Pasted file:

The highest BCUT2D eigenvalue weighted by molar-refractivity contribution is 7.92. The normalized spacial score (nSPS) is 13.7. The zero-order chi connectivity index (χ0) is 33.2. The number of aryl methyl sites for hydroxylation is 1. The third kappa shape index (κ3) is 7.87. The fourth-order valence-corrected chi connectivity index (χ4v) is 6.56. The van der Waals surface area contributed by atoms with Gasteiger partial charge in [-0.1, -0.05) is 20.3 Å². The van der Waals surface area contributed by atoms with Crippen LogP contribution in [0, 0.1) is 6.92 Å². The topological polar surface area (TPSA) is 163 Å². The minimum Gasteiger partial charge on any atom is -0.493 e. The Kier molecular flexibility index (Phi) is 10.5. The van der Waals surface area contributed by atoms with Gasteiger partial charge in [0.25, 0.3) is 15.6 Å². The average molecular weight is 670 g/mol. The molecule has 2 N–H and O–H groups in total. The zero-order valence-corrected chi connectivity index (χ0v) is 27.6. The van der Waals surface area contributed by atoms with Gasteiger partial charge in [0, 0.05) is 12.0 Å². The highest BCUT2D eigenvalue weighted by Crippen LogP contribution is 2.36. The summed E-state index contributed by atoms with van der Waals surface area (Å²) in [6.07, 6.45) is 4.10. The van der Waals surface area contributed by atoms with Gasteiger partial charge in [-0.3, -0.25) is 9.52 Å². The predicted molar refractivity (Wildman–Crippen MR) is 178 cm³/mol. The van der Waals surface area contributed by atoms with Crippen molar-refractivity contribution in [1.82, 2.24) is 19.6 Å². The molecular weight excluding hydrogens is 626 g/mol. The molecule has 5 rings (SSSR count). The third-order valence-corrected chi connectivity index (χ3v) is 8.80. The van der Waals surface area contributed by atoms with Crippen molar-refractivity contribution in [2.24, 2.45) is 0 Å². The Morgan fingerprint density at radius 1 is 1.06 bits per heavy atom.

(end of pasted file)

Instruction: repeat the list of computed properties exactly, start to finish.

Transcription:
The highest BCUT2D eigenvalue weighted by molar-refractivity contribution is 7.92. The normalized spacial score (nSPS) is 13.7. The zero-order chi connectivity index (χ0) is 33.2. The number of aryl methyl sites for hydroxylation is 1. The third kappa shape index (κ3) is 7.87. The fourth-order valence-corrected chi connectivity index (χ4v) is 6.56. The van der Waals surface area contributed by atoms with Gasteiger partial charge in [-0.1, -0.05) is 20.3 Å². The van der Waals surface area contributed by atoms with Crippen LogP contribution in [0, 0.1) is 6.92 Å². The topological polar surface area (TPSA) is 163 Å². The minimum Gasteiger partial charge on any atom is -0.493 e. The Kier molecular flexibility index (Phi) is 10.5. The van der Waals surface area contributed by atoms with Gasteiger partial charge in [0.25, 0.3) is 15.6 Å². The average molecular weight is 670 g/mol. The molecule has 2 N–H and O–H groups in total. The zero-order valence-corrected chi connectivity index (χ0v) is 27.6. The van der Waals surface area contributed by atoms with Gasteiger partial charge in [0, 0.05) is 12.0 Å². The highest BCUT2D eigenvalue weighted by Crippen LogP contribution is 2.36. The summed E-state index contributed by atoms with van der Waals surface area (Å²) in [6.07, 6.45) is 4.10. The van der Waals surface area contributed by atoms with Gasteiger partial charge in [-0.3, -0.25) is 9.52 Å². The predicted molar refractivity (Wildman–Crippen MR) is 178 cm³/mol. The van der Waals surface area contributed by atoms with Crippen molar-refractivity contribution in [1.82, 2.24) is 19.6 Å². The molecular weight excluding hydrogens is 626 g/mol. The molecule has 5 rings (SSSR count). The third-order valence-corrected chi connectivity index (χ3v) is 8.80. The van der Waals surface area contributed by atoms with Crippen molar-refractivity contribution in [2.24, 2.45) is 0 Å². The Morgan fingerprint density at radius 1 is 1.06 bits per heavy atom.